Six steps to help you succeed in your next developer interview
The advance of technology never stops, with new innovations hitting the marketplace every day. This is great news if you’re a developer looking to take your career to the next level, but competition for jobs can be tough. Give yourself the best chance on the big day with these top tips from our experts.
As the world becomes increasingly tech-dependent, developers are more in demand than ever before. But as competition for roles remains high, it’s never been more important to ensure you’re well prepared for your next interview.
To help you with this, we’ve asked some of our experts to share their inside knowledge and prepare you to succeed in your next developer interview…
Tailor your skillset
“Hiring managers will be looking for someone with relevant experience in a particular field,” says Ash Ali, senior consultant at Robert Walters’ Birmingham office, who advises candidates to customise their CV for every position they apply for to ensure its relevancy for the job in question. “If a role requires mentoring junior developers or full stack development then emphasise any relevant experience you have on your CV, using an addendum if necessary.”
“Don’t forget to mention any technical qualifications you have,” adds Stacy Do, senior IT recruitment consultant at Robert Walters’ office in Ho Chi Minh City, explaining that these could help you stand out from the crowd. “For example, if you’re applying for a more managerial type role then you should highlight any relevant qualifications, like the Project Manager Professional (PMP) certification.”
Research the company’s tech language
Exploring the company’s website will give you a good idea of what sort of tech language and skillset would be expected of you in the role, explains Ash. “As well as the job specification, take a look at the website and see what language and technologies have been used to build that website — this will help you manage your expectations of the role and shape your interview preparation.”
Stacy advises her candidates that their interview could include a competency test based on their technical knowledge and ability. “Some companies will tell you if they’re planning to give you a test in the interview but others will not, so you should always make sure you’re well prepared just in case you have to carry out a small task.”
Find the right balance
“In a start-up environment, finding the right balance between hard and soft skills is incredibly important for hiring managers because the structure in these organisations is much flatter,” explains Stacy. “In these types of operations, developers will be expected to talk to a wider number of stakeholders, both domestically and internationally, so there’s greater focus on candidates being well-rounded and having strong interpersonal skills.”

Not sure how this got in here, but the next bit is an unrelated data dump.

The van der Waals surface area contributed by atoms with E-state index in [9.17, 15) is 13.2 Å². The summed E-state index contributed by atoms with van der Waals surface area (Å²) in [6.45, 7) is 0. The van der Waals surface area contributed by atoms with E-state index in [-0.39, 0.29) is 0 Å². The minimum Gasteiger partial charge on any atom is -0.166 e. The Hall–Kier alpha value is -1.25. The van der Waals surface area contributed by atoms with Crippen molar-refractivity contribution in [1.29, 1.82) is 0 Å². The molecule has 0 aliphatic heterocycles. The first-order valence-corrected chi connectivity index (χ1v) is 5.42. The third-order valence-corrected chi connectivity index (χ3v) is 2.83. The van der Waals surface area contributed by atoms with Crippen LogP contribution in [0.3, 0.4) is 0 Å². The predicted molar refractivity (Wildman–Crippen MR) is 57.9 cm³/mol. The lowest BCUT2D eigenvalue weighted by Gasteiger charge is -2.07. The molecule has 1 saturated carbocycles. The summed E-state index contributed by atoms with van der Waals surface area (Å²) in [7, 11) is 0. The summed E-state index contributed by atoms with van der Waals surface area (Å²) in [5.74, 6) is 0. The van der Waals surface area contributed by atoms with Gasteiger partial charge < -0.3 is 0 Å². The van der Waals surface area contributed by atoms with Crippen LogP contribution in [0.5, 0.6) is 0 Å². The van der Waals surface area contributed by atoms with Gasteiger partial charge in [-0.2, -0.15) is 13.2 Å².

“These days, tech professionals like developers are expected to be much more integrated with the wider team,” adds Ash. “Companies aren’t looking for someone who comes in every day and sits in the corner with their headphones in. They want someone who has proven experience in communicating with non-technical people and who’s going to be an active part of the team - team fit is just as important as any hard, technical skills.”
Stay on trend
“The tech industry is constantly evolving so it’s essential that you know what’s hot on the market,” advises Stacy. Due to the ever-changing nature of the industry, she warns that “the skills and languages you learnt just a couple of years ago may no longer be required, useful or even relevant, so as a good developer you should be constantly updating your tech knowledge and skillset to match demand.”
Ask the right questions… and avoid the wrong ones
“The questions you ask in your interview should show the hiring manager why you’re looking for a change in your career and explain your motivation for applying in the first place,” says Stacy. “Ask about the potential for career growth in the company to show commitment to the role and don’t forget to talk about your interest in the latest developments in the tech world — that should be an important trait in any good developer.”
When it comes to topics to avoid in the interview, Stacy tells her candidates to stay clear of questions relating to money and salary. “If you go into an interview and immediately start talking about salary and bonuses that does not look great to a hiring manager and you could lose your chance of landing the role there and then,” she says. Instead, she suggests waiting until a later round of interviews or discussing the matter separately with the HR manager.
Prepare for the day itself
When it comes to preparing for an interview, candidates should leave nothing to chance — and that means their journey there, too. As Ash warns, “turning up late for an interview can be a red flag for employers as it could be seen as a sign of things to come. You should always plan your route to the interview well in advance and even do a trial run of the commute if it’s an unfamiliar journey, ensuring you arrive at reception 10 minutes ahead of the interview.”
Interested in more interview advice? Read our blog 7 tips to stand out from the crowd.
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